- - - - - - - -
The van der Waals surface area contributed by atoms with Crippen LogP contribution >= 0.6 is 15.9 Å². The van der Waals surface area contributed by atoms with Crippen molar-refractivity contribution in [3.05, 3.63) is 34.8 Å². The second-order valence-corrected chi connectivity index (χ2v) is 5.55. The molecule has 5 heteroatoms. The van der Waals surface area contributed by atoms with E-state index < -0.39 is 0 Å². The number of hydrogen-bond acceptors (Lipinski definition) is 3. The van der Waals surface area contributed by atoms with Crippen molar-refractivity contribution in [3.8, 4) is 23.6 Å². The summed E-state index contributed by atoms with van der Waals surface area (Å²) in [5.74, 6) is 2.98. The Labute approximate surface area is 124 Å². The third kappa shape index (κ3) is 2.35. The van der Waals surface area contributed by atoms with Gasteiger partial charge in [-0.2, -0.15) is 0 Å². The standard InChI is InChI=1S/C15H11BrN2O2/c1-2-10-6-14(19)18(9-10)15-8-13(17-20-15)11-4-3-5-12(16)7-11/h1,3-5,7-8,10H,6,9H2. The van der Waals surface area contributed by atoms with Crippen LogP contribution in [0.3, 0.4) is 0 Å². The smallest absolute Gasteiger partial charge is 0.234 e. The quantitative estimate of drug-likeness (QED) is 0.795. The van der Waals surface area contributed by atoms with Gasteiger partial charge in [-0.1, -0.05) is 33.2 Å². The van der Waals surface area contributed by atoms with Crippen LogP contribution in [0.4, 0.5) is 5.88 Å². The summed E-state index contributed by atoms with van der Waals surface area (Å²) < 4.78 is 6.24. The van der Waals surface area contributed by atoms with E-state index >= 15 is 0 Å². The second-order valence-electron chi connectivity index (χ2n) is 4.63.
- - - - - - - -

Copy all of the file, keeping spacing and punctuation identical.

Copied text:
The van der Waals surface area contributed by atoms with Crippen LogP contribution >= 0.6 is 15.9 Å². The van der Waals surface area contributed by atoms with Crippen molar-refractivity contribution in [3.05, 3.63) is 34.8 Å². The second-order valence-corrected chi connectivity index (χ2v) is 5.55. The molecule has 5 heteroatoms. The van der Waals surface area contributed by atoms with E-state index < -0.39 is 0 Å². The number of hydrogen-bond acceptors (Lipinski definition) is 3. The van der Waals surface area contributed by atoms with Crippen molar-refractivity contribution in [3.8, 4) is 23.6 Å². The summed E-state index contributed by atoms with van der Waals surface area (Å²) in [5.74, 6) is 2.98. The Labute approximate surface area is 124 Å². The third kappa shape index (κ3) is 2.35. The van der Waals surface area contributed by atoms with Gasteiger partial charge in [-0.2, -0.15) is 0 Å². The standard InChI is InChI=1S/C15H11BrN2O2/c1-2-10-6-14(19)18(9-10)15-8-13(17-20-15)11-4-3-5-12(16)7-11/h1,3-5,7-8,10H,6,9H2. The van der Waals surface area contributed by atoms with Crippen LogP contribution in [0.3, 0.4) is 0 Å². The smallest absolute Gasteiger partial charge is 0.234 e. The quantitative estimate of drug-likeness (QED) is 0.795. The van der Waals surface area contributed by atoms with Gasteiger partial charge in [-0.1, -0.05) is 33.2 Å². The van der Waals surface area contributed by atoms with Crippen LogP contribution in [0.4, 0.5) is 5.88 Å². The summed E-state index contributed by atoms with van der Waals surface area (Å²) < 4.78 is 6.24. The van der Waals surface area contributed by atoms with E-state index >= 15 is 0 Å². The second-order valence-electron chi connectivity index (χ2n) is 4.63.